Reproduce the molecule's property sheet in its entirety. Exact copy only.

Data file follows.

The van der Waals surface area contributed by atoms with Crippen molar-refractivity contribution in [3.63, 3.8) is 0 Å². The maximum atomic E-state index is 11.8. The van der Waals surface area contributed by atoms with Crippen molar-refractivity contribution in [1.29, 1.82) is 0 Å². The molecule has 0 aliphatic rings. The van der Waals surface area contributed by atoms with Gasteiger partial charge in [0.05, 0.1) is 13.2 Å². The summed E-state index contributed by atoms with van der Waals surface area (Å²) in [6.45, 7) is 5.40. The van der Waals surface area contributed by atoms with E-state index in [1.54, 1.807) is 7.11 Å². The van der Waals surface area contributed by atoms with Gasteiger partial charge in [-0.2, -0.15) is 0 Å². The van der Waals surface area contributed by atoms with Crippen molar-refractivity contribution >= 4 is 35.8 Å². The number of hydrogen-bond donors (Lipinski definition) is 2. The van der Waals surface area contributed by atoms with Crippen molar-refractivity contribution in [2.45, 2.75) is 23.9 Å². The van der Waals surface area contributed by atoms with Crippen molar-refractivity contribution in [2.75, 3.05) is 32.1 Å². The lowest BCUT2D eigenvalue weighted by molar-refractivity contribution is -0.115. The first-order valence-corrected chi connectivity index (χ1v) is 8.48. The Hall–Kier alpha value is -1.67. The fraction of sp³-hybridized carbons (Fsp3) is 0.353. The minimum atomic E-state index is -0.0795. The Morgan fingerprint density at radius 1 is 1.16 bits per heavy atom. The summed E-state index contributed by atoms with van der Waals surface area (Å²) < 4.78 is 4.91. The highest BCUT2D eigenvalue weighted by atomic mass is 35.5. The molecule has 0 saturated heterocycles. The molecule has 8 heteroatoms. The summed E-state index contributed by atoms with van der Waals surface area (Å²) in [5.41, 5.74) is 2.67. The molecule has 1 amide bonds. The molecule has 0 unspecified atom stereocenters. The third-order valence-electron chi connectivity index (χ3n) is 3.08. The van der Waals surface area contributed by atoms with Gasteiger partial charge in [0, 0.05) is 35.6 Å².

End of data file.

The van der Waals surface area contributed by atoms with Crippen molar-refractivity contribution in [3.63, 3.8) is 0 Å². The maximum atomic E-state index is 11.8. The van der Waals surface area contributed by atoms with Crippen molar-refractivity contribution in [1.29, 1.82) is 0 Å². The molecule has 0 aliphatic rings. The van der Waals surface area contributed by atoms with Gasteiger partial charge in [0.05, 0.1) is 13.2 Å². The summed E-state index contributed by atoms with van der Waals surface area (Å²) in [6.45, 7) is 5.40. The van der Waals surface area contributed by atoms with E-state index in [1.54, 1.807) is 7.11 Å². The van der Waals surface area contributed by atoms with Gasteiger partial charge in [-0.2, -0.15) is 0 Å². The van der Waals surface area contributed by atoms with Crippen molar-refractivity contribution >= 4 is 35.8 Å². The number of hydrogen-bond donors (Lipinski definition) is 2. The van der Waals surface area contributed by atoms with Crippen molar-refractivity contribution in [2.45, 2.75) is 23.9 Å². The van der Waals surface area contributed by atoms with Crippen molar-refractivity contribution in [2.75, 3.05) is 32.1 Å². The lowest BCUT2D eigenvalue weighted by molar-refractivity contribution is -0.115. The first-order valence-corrected chi connectivity index (χ1v) is 8.48. The Hall–Kier alpha value is -1.67. The fraction of sp³-hybridized carbons (Fsp3) is 0.353. The minimum atomic E-state index is -0.0795. The Morgan fingerprint density at radius 1 is 1.16 bits per heavy atom. The summed E-state index contributed by atoms with van der Waals surface area (Å²) < 4.78 is 4.91. The highest BCUT2D eigenvalue weighted by atomic mass is 35.5. The molecule has 0 saturated heterocycles. The molecule has 8 heteroatoms. The summed E-state index contributed by atoms with van der Waals surface area (Å²) in [5.41, 5.74) is 2.67. The molecule has 1 amide bonds. The molecule has 0 unspecified atom stereocenters. The third-order valence-electron chi connectivity index (χ3n) is 3.08. The van der Waals surface area contributed by atoms with Gasteiger partial charge in [0, 0.05) is 35.6 Å².